Animated Affairs

Animated Affairs

Itís okay that you fancy the tiger from Ice Age

Let’s talk about the legendary sexual awakening. There are the classics you always hear of: Katy Perry’s ‘I Kissed a Girl’ music video or Joe Jonas emerging, glistening, from the water in Camp Rock. A good number of people recall the moment Miss Honey from Matilda pulls down her glasses as the birth of their libido. Freud would have a field day.

Regrettably, my earliest memory of burning lust was ignited by none other than the lead character of DreamWorks’ 2002 Spirit: Stallion of the Cimarron. Yes, you read that correctly. Spirit, the cartoon horse voiced by Matt Damon. Perhaps it was his chiselled physique, unflinching bravery, or the Bryan Adams ballad blaring as he galloped across the American plains. Either way, my chubby little fingers found the VHS’s rewind button. Over and over again.

Only recently, when I was invited to a ‘dress as a fictional character you find attractive’ party, I realised this wasn’t an uncommon experience. Friends and classmates reminisced over Aladdin’s broad shoulders and the curve of Jessica Rabbit’s hips. Drink in hand, I found my mind drifting from Robin Hood’s (the 1973 fox version of course) masculine agility to the very question of why this seemed to be a universal encounter. Naturally, I needed answers. I took one for the team and risked adding that to my search history. You’re welcome.

It didn’t take me long to find ‘toonophilia’, a sexual identity that involves physical attraction to cartoon characters. The internet is rife with stories of twenty-somethings who believe they are in committed relationships with anime characters. Imagination working overtime, they share deep conversations, dinner dates, and vacations with their cartoon companions. Somewhat understandable, as it’s no secret that anime has been sexualising characters to appeal to audiences for decades. Still, this felt different to my innocent childhood crush on Mustang Matt Damon. 

I approached Research Psychologist and Sexologist Professor Jesse Bering for some consolation. Luckily, there's a key distinction between being a ‘toonophile’ and thinking Gill from Finding Nemo is a complete daddy, as Professor Bering explained. “Those are two completely different things. A true diagnostic disorder [of toonophilia] would mean that you only get aroused by this particular erotic stimulus.” That is, unless you ONLY get turned on by a sexy Pixar fish, you’re not a toonophile. Thankfully, Spirit and I were never exclusive. 

If you’ve ever questioned the reasoning behind Disney making all these cartoon animals so damn sexy, you’re not the only one. As Professor Bering pointed out, “These characters are highly anthropomorphised, there’s a tinge of sexuality oftentimes laden on them.” Attraction plays a huge role in how children's characters are received by audiences, and with children's television raking in billions of dollars annually, designers use our innate desires to their advantage. We love attractive characters, and the industry knows it. The result is idealised half-humans with exaggerated features– symmetrical faces, large eyes, tiny noses, and shiny, flowing hair. All the features society typically associates with beauty. Even their personalities typically embody socially desired traits. In Western cultures, this is most commonly self-expression, individualism, and freedom. This way we connect with them on an emotional level, and they become more engaging and memorable. Robin Hood was daring yet compassionate; Spirit was a devoted and protective leader of his herd, and Jessica Rabbit was uhhh… manipulative. Even the way they move is designed to captivate you, every gesture and expression is made with supernatural grace. They knew exactly what they were doing when they made Nala slink around and collapse into the grass to the tune of ‘Can You Feel the Love Tonight’.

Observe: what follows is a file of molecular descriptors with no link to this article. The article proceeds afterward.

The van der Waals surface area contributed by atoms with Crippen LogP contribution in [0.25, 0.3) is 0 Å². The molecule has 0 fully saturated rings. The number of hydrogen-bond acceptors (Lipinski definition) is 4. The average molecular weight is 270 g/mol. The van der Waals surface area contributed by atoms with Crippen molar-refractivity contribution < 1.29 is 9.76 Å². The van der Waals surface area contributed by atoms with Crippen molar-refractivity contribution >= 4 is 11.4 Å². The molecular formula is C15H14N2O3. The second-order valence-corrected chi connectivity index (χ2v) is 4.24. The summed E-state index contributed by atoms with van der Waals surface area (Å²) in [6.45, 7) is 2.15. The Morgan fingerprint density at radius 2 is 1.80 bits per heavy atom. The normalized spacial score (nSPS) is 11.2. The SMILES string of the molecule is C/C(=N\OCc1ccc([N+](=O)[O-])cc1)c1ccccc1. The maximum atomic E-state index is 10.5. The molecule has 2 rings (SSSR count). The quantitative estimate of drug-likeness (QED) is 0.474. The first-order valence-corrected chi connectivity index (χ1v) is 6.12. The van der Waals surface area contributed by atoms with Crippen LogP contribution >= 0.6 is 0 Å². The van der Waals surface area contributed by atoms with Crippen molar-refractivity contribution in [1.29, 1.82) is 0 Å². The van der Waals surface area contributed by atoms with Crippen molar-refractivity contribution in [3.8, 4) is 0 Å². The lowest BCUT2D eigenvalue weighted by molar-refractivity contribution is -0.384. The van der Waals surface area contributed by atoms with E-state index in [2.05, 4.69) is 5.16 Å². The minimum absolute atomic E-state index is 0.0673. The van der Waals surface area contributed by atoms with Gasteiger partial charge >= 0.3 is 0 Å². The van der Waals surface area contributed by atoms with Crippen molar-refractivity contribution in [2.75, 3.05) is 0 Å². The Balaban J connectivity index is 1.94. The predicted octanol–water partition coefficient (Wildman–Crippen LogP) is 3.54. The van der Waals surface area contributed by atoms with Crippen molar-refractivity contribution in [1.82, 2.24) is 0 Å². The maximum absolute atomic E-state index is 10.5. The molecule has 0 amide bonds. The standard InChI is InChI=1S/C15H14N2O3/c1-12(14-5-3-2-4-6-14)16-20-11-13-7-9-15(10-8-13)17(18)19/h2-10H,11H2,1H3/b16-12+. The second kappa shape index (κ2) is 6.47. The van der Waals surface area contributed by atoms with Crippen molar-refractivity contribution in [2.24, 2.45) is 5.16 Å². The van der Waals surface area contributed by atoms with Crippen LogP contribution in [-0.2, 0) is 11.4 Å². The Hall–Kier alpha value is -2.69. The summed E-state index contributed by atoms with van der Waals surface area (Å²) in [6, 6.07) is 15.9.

Professor Bering explained that this sexualisation is hard to ignore. “It’s normal and natural for people to notice that, especially children who are curious.” In short, it’s not your fault – your pre-pubescent self was bound to find them a little sexy, and that’s okay. Even nostalgia may explain your lasting attraction. Precious childhood memories can bring a sense of comfort, safety, and stability. Maybe deep down, I just want Spirit to do my taxes and run me a bubble bath (not sure how this works with hooves but I’m optimistic).

Above all, it’s important to think of attraction as a complex and free-flowing concept: one that sometimes holds sense, and sometimes does not. Any number of qualities and factors may influence your attraction to someone or something, from your physical senses to your immune system. There is a whole world of theories out there, some that I’d rather go without seeing. However, having random crushes during those formative years appears to be a normal part of developing a sense of self. As Professor Bering pointed out, “If we all ask ourselves honestly what has turned us on over the course of our lives, there are lots of little things that we may be uncomfortable with, and that’s probably quite normal.” The point is — as long as it’s not negatively impacting your health and well-being — don’t take it too seriously. Do my nonsensical childhood fantasies mean that adult me wants to fuck a horse? Professor Bering reassured me, “That is definitely not the case” (phew). 

On that note, you might wonder if this is all just an elaborate attempt to justify my own equine eroticism. Could be. But if you, too, felt something when Li Shang from Mulan said he’d “make a man out of you,” just know that you aren't alone. It seems the cartoon crush is natural. A rite of passage, if you will.

This article first appeared in Issue 5, 2024.
Posted 3:51pm Saturday 23rd March 2024 by Jodie Evans.